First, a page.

Everyone has a doppelganger somewhere. Although many people – particularly in China – have said that I look like Nicolas Cage (I’ve even signed his autograph more than a few times), I’ve met my real doppelganger. When I was in high school, I was often mistaken for a kid who went to another high school not too far away. It happened to me so often that I learned his name and that he was a year ahead of me. It wasn’t until about ten years later that I met him by chance. It turned out we had a mutual friend who, by the way, never thought we looked alike until I mentioned it to her. Having finally met him, I have to say that he looked like he could have been my brother, though he didn’t see the resemblance at all. In any case, contrary to what South Korean writer/director Kwak Jae-Young (곽재용) puts forth in his film, COLORS OF WIND, neither of us died from the experience of meeting each other.
In the film, Ryo (Yuki Furukawa/古川雄輝) is a 20-something year old factory worker in Tokyo. He has just woken up from a 100-day funk following the disappearance of his girlfriend, Yuri (Takemi Fujii, 藤井武美). While he was out of it, his favourite restaurant closed down but, it seems, Ryo had left an old briefcase there one hundred days earlier with instructions to the restaurant owner to give it to him when he returns. He also told the restaurant owner that he probably wouldn’t remember leaving it with him and that’s the case when the premises’ new owner gives it to him. Inside are some photographs of Yuri and some landmarks of somewhere in Japan, Yuri’s diary, a latchkey and a few other things that he doesn’t recollect ever having. The owner tells Ryo that the new establishment is a magic-themed bar and Ryo is intrigued, particularly when a mysterious magician shows up and does a trick on Ryo that seems supernatural.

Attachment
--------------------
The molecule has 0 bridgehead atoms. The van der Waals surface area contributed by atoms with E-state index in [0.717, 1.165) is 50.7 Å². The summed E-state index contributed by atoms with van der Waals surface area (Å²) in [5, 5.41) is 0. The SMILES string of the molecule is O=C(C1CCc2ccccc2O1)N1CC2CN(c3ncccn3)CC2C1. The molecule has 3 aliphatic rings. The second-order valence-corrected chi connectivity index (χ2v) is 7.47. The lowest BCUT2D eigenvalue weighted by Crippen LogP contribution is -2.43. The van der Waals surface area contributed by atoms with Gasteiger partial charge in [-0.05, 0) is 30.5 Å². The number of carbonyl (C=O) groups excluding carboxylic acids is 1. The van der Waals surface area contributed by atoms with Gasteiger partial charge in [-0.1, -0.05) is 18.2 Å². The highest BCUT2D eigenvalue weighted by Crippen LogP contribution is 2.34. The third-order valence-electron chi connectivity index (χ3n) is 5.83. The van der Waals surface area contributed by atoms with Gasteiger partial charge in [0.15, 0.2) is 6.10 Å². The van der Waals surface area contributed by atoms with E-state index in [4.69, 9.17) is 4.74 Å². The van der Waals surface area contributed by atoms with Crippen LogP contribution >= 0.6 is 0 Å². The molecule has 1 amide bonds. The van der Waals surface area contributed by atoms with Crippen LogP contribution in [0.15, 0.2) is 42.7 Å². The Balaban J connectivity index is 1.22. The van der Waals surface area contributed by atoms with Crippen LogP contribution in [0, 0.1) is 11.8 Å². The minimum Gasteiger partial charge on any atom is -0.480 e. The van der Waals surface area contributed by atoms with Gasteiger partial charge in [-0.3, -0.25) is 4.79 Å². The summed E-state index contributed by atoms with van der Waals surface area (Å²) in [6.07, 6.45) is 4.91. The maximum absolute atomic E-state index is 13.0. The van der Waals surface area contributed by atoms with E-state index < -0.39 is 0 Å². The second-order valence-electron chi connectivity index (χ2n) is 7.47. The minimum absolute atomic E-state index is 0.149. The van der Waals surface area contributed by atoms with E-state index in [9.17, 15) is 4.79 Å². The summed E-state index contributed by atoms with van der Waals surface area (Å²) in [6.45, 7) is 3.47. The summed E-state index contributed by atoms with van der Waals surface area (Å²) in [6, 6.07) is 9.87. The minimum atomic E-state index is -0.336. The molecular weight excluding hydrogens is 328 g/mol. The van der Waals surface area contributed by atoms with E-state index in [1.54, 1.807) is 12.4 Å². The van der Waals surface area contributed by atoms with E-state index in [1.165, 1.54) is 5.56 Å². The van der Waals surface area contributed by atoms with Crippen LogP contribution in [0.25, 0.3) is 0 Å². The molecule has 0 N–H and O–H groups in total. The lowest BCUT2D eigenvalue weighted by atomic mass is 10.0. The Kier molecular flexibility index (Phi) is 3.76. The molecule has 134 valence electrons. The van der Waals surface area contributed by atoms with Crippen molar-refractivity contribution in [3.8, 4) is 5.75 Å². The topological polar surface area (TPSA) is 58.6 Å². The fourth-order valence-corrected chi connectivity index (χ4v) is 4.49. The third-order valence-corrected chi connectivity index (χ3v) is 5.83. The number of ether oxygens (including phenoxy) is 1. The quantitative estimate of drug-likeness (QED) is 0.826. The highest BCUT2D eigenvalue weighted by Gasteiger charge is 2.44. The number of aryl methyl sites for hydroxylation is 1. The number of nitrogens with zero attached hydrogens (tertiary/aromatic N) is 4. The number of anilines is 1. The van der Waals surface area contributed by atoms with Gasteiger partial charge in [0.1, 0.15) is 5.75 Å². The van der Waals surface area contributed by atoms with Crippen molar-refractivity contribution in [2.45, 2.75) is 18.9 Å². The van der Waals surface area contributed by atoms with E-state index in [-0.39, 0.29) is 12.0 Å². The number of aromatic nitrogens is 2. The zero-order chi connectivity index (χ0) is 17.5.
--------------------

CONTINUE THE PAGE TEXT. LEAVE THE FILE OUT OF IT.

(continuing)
Ryo reads Yuri’s diary and feels that he can find some answers to her disappearance up in Hokkaido so he travels there. Before he gets there though, the train makes an unscheduled stop at a small town where a festival is taking place. Ryo checks it out and bumps into Aya, Yuri’s doppelganger. She’s so happy to see Ryo because he’s the doppelganger of her old boyfriend, magician Ryu, who disappeared a few years earlier while doing a magic stunt. As Ryo gets to know Aya better, he realises that she is Yuri though she may not realise it herself. Meanwhile, he starts getting into magic and becomes very successful at it, ultimately deciding to recreate Ryu’s fateful stunt.
If Yuri had to die to become Aya, does that mean that Ryu died and became Ryo? Or did Aya die and become Yuri, and Ryo died during those 100 days and become Ryu? Or is Ryu still alive somewhere? And what about Yuri’s autistic brother Ryoma – what’s his connection here? If this all sounds confusing, welcome to the club! I was hanging on for dear life just trying to keep up with this story. Perhaps that doesn’t matter if you’re a certain demographic. Young women in particular are bawling their eyes out over this moody melodrama. I’ll grant that Hokkaido looks beautiful even in March and if it weren’t so cold, I’d get on that tour boat that goes out on the ice floes in the Sea of Okhotsk, but this film is really for hard core romantics, which I am not.
Fujii is fine as Yuri/Aya but Furukawa’s success as an actor is a complete headscratcher. He’s as dull as they come. It also doesn’t help that he looks about 15 even though he’s almost 30. His baby face makes it hard to take him seriously either as a mysterious magician with a cheesy moustache or as a lover.
Director Kwak has included a few retro scenes that, given who would be attracted to this film, may escape their notice. Beatles fans, however, would recognise his homage to the cover of “Abbey Road” and fans of Luc Besson’s 1994 film, LEON, THE PROFESSIONAL, would get the reference to Ryo and Yuri/Aya dressing up as and calling themselves Leon and Mathilda. Both are nice touches but rather self-indulgent.
The film’s climax could have gone in either of two directions. I was hoping it would go in the other direction and, if it had, it would have been a good story. But I don’t think “story” matters to the young girls, hankies ready, who are going to be seeing this film.
You have been warned!
Listen to the review recorded in RTHK Radio 4’s studio on Thursday, June 28th at 8:30 am HK time!
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